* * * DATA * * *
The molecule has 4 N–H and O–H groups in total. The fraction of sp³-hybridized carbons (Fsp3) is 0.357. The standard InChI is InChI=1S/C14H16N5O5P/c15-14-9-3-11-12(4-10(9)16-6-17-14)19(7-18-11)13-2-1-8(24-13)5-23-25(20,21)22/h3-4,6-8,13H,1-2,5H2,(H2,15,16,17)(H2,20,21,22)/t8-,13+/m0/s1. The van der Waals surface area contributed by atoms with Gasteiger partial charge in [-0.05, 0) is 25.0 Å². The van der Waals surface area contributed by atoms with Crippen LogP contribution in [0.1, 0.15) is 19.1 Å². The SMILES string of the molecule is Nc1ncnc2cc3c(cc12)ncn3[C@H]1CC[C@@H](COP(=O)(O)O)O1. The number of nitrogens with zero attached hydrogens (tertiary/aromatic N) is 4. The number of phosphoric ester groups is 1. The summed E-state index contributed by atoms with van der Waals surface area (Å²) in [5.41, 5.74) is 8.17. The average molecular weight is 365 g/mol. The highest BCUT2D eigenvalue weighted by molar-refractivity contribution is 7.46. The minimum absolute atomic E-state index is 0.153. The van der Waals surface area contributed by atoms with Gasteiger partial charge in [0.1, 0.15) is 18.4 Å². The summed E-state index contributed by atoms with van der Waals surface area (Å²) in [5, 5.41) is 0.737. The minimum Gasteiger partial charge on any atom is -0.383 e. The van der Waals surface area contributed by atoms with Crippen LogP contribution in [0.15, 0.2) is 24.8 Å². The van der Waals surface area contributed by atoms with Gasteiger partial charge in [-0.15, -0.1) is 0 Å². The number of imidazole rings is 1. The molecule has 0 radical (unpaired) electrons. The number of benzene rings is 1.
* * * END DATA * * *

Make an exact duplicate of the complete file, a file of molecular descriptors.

The molecule has 4 N–H and O–H groups in total. The fraction of sp³-hybridized carbons (Fsp3) is 0.357. The standard InChI is InChI=1S/C14H16N5O5P/c15-14-9-3-11-12(4-10(9)16-6-17-14)19(7-18-11)13-2-1-8(24-13)5-23-25(20,21)22/h3-4,6-8,13H,1-2,5H2,(H2,15,16,17)(H2,20,21,22)/t8-,13+/m0/s1. The van der Waals surface area contributed by atoms with Gasteiger partial charge in [-0.05, 0) is 25.0 Å². The van der Waals surface area contributed by atoms with Crippen LogP contribution in [0.1, 0.15) is 19.1 Å². The SMILES string of the molecule is Nc1ncnc2cc3c(cc12)ncn3[C@H]1CC[C@@H](COP(=O)(O)O)O1. The number of nitrogens with zero attached hydrogens (tertiary/aromatic N) is 4. The number of phosphoric ester groups is 1. The summed E-state index contributed by atoms with van der Waals surface area (Å²) in [5.41, 5.74) is 8.17. The average molecular weight is 365 g/mol. The highest BCUT2D eigenvalue weighted by molar-refractivity contribution is 7.46. The minimum absolute atomic E-state index is 0.153. The van der Waals surface area contributed by atoms with Gasteiger partial charge in [0.1, 0.15) is 18.4 Å². The summed E-state index contributed by atoms with van der Waals surface area (Å²) in [5, 5.41) is 0.737. The minimum Gasteiger partial charge on any atom is -0.383 e. The van der Waals surface area contributed by atoms with Crippen LogP contribution in [0.15, 0.2) is 24.8 Å². The van der Waals surface area contributed by atoms with Gasteiger partial charge in [-0.15, -0.1) is 0 Å². The number of imidazole rings is 1. The molecule has 0 radical (unpaired) electrons. The number of benzene rings is 1.